Jewish World Review Dec 22, 2011 26 Kislev, 5772

Two bad September days

By Victor Davis Hanson



http://www.JewishWorldReview.com | Two terrible September days sum up the first decade of the new American millennium.

The first, of course, was Sept. 11, 2001. Osama bin Laden's suicide terrorists that morning hit the Pentagon, knocked down the World Trade Center, killed 3,000 Americans, and left 16 acres of ash in Manhattan and $1 trillion in economic losses in their wake. Two invasions into Afghanistan and Iraq followed -- along with a more nebulous third "war on terror" against Islamic radicalism.

America was soon torn apart over both the causes and the proper reaction to the attacks. The Left often cited America's foreign interventions and Middle East policies as provocations. And it soon bitterly opposed the second war in Iraq, and even more adamantly decried the antiterrorism protocols that followed 9/11.

The Right countered that only unwarranted hatred of the U.S. prompted the carnage. The best way, then, to prevent more Islamic terrorism was to go on the offensive abroad against regimes that sponsored terrorism, whether the Taliban or Saddam Hussein. New security protocols and laws at home were likewise needed to prevent another major terrorist onslaught.

But a decade later, the unforeseen happened. More than 30 major attempts to trump the 9/11 attacks have all failed. Across the globe, radical Islam is in disarray. The U.S. military killed bin Laden. His successor, Ayman al-Zawahiri, remains in hiding. The Arab world's two most prominent murderous lunatics, Saddam Hussein and Muammar Gadhafi, are dead. Middle East theocracies and dictatorships have either fallen or now totter.

For all our internal bickering, the Obama administration continued almost all of George W. Bush's antiterrorism policies. Guantanamo is still open. The Patriot Act remains in effect. Predator drone assassinations have increased tenfold. The subject of military tribunals, renditions and preventative detention now elicits yawns.

For Vice President Joe Biden, the Iraq war would prove his administration's "great achievement." For President Obama, another former opponent of the war, the effort to remove Saddam Hussein and to foster constitutional government in his place was an "extraordinary achievement" -- one in which America birthed "a sovereign, stable and self-reliant Iraq, with a representative government that was elected by its people." George W. Bush could not have said it better.

On quite a different day seven years later -- Sept. 14, 2008 -- the huge investment firm Lehman Brothers declared that it was broke, as the subprime mortgage industry collapsed like a house of cards. The stock market continued a plunge that had begun a year earlier, with the market losing nearly half of its value from September 2007 to December 2008. Eventually, some $8 trillion worth of Americans' home and retirement equity was wiped out.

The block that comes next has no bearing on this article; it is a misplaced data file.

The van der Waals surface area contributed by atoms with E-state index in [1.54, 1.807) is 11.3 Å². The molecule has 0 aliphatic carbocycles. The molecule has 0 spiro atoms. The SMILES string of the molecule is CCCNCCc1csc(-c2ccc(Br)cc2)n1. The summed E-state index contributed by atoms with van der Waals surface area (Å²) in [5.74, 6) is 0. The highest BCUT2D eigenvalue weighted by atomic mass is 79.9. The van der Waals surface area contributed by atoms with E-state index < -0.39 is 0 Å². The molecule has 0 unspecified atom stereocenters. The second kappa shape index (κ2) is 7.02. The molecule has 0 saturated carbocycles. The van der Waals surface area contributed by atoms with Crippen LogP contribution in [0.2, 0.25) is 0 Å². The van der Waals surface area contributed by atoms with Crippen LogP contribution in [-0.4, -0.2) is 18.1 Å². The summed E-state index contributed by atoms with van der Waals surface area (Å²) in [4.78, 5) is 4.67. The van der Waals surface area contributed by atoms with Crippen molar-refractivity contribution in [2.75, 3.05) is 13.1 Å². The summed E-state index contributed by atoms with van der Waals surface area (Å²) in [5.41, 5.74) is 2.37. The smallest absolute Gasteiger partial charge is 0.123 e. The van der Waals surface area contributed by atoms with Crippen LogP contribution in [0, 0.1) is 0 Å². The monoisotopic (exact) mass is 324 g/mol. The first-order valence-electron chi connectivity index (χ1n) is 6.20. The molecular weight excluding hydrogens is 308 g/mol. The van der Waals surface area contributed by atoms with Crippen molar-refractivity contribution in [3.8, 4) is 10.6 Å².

The Left blamed the innate greed of Wall Street, whose modern buccaneers had recklessly endangered the banking system in search of obscene billion-dollar profits. The Right placed greater blame on the federal government, whose unhinged effort to ensure everyone the chance to buy a home resulted in guarantees for phony mortgage loans that could not be honored and should never have been written.

Yet three years later, there is general agreement over what followed from Sept. 14. The American financial system survived. In contrast, Europe's probably will not as we once knew it. Both Democrats and Republicans are now talking about saving money and paying off debts -- not borrowing more trillions. Both the Tea Party and Occupy Wall Street protests reflected a similar anger at an out-of-touch, Washington technocracy. The former's participants were madder at big-government nincompoops who warped and manipulated free markets. The latter's protestors were more furious at Wall Street investors who did the same.

After a decade of tragedy in Iraq, the stalemate in Afghanistan, the $9 trillion added to the federal debt, the continuing downturn, and the destruction of home and retirement equity, the United States did not unravel. Iraq did not end in a horrendous defeat. Bin Laden did not pull off any more 9/11s. Our constitutional freedoms were not lost. There was not a Great Depression that followed the financial panic. And our rivals now find themselves in more trouble than are we.

Americans will never agree on the causes of, and the reactions to, Sept. 11 and Sept. 14. But some day, after the present acrimony recedes, they will at least appreciate why, in an existential sense, their country survived both of those awful September days.

Quite simply, no other people proved as resilient and self-critical, and no other constitution as stable and politically brilliant as ours.

Every weekday JewishWorldReview.com publishes what many in the media and Washington consider "must-reading". Sign up for the daily JWR update. It's free. Just click here.

Victor Davis Hanson, a classicist and military historian, is a senior fellow at the Hoover Institution and a recipient of the 2007 National Humanities Medal. Comment by clicking here.